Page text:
Happy Monday, good people of the blogosphere! Well, here we are! This is the start of a whole new week. Are you excited yet? I have some awesome things coming for you on the blog this week I just know you're gonna love. Tomorrow, another writing post like the one today. Wednesday, a book review for Reap by Casey L. Bond (you HAVE to check that one out). And Thursday, a post about N. L. Greene's new release Magic Unfolds (there may be a surprise review in that one, too, if I can get done reading it by then). Friday, I'll be bringing you some information about a book I have in the works. Sounds like a lot of fun coming your way, eh? Well, grab your pens and notebooks and let's get into clauses, introductory phrases, and commas!
Let's begin with the clause:
A clause is like a sentence within a sentence. It's something you can remove from the words around it and those words retain their meaning. A clause must be set off with a set (that's two) of commas. Example:
I went to the store, because we needed eggs and milk, and found myself wandering the aisles instead of shopping for what I went after.
Clause: because we needed eggs and milk
Sentence: I went to the store and found myself wandering the aisles instead of shopping for what I went after.
Now, we know it's a clause because we can remove it and the other words still make sense. Be sure you're checking this when you edit. If something can't be removed, you need to figure out if it's an introductory phrase rather than a clause. Comma appropriately.
Introductory Phrases are those that can be moved to the end of the sentence and still have it make sense. These are offset with a single comma, and they can come in handy when beginning too many sentences with the same word (like he, she, or I). Note: That last sentence I wrote didn't have an introductory phrase, it had two whole thoughts joined by a comma and the word and. Completely different things. Example:
To get a better view of the elephants, she walked up to the fence and stuck her face through the bars.
Introductory Phrase: To get a better view of the elephants.
Sentence: She walked up to the fence and stuck her face through the bars.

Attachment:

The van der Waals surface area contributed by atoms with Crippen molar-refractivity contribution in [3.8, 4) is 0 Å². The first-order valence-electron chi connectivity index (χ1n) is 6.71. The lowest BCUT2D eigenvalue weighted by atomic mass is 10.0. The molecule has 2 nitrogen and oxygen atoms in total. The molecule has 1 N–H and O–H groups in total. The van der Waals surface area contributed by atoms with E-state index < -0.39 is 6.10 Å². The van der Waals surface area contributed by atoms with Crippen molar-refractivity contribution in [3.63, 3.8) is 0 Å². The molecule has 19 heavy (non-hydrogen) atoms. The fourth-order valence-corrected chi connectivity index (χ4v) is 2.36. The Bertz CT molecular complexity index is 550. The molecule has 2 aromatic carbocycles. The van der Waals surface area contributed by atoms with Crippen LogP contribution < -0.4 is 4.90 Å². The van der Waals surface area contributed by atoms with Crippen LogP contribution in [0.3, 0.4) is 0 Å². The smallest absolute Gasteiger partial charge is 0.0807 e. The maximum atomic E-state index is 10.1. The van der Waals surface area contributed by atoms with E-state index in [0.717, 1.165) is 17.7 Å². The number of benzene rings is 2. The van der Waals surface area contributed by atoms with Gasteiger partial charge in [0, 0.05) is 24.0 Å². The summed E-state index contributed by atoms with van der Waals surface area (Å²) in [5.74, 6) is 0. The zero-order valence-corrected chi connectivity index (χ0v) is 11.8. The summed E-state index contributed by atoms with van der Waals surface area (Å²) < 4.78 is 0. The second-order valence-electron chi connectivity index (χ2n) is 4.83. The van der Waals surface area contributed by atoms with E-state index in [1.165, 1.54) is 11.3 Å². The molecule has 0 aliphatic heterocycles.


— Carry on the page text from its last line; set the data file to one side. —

Why is it an introductory phrase and not two complete thoughts? Because one doesn't make sense without the other. How can you check? Split them up and rearrange them. Example:
She walked up to the fence and stuck her face through the bars to get a better view of the elephants.
Without the second part, we don't know why she walked up to the fence and stuck her face through the bars. These two segments also can't be separated because the introductory phrase isn't a complete sentence in and of itself; it needs the second half to make sense.
You cannot join two independent thoughts with a comma while leaving out the word and. That calls for a semicolon or a period and separation. Example:
I love to look at the elephants roaming around their enclosure, they're my favorite animals.
No, no, no. This must be written:
I love to look at the elephants roaming around their enclosure. They're my favorite animals.
I love to look at the elephants roaming around their enclosure; they're my favorite animals.
Why? Because they're my favorite animals isn't a dependent clause; it's a whole thought/sentence.
Again, check it to be sure it can't be moved to the front and make sense like this:
They're my favorite animals I love to look at the elephants roaming around their enclosure.
You wouldn't stick a comma between those to join them this way. Right? Right. So, you can't do it the other way.
It's an easy thing to check if you're aware of how to check it.
If you want to know more about when to/not to use a comma, check out this post.
How about you? Were you aware of this little trick?
Well, that's all for today, folks! Until next time, WRITE ON!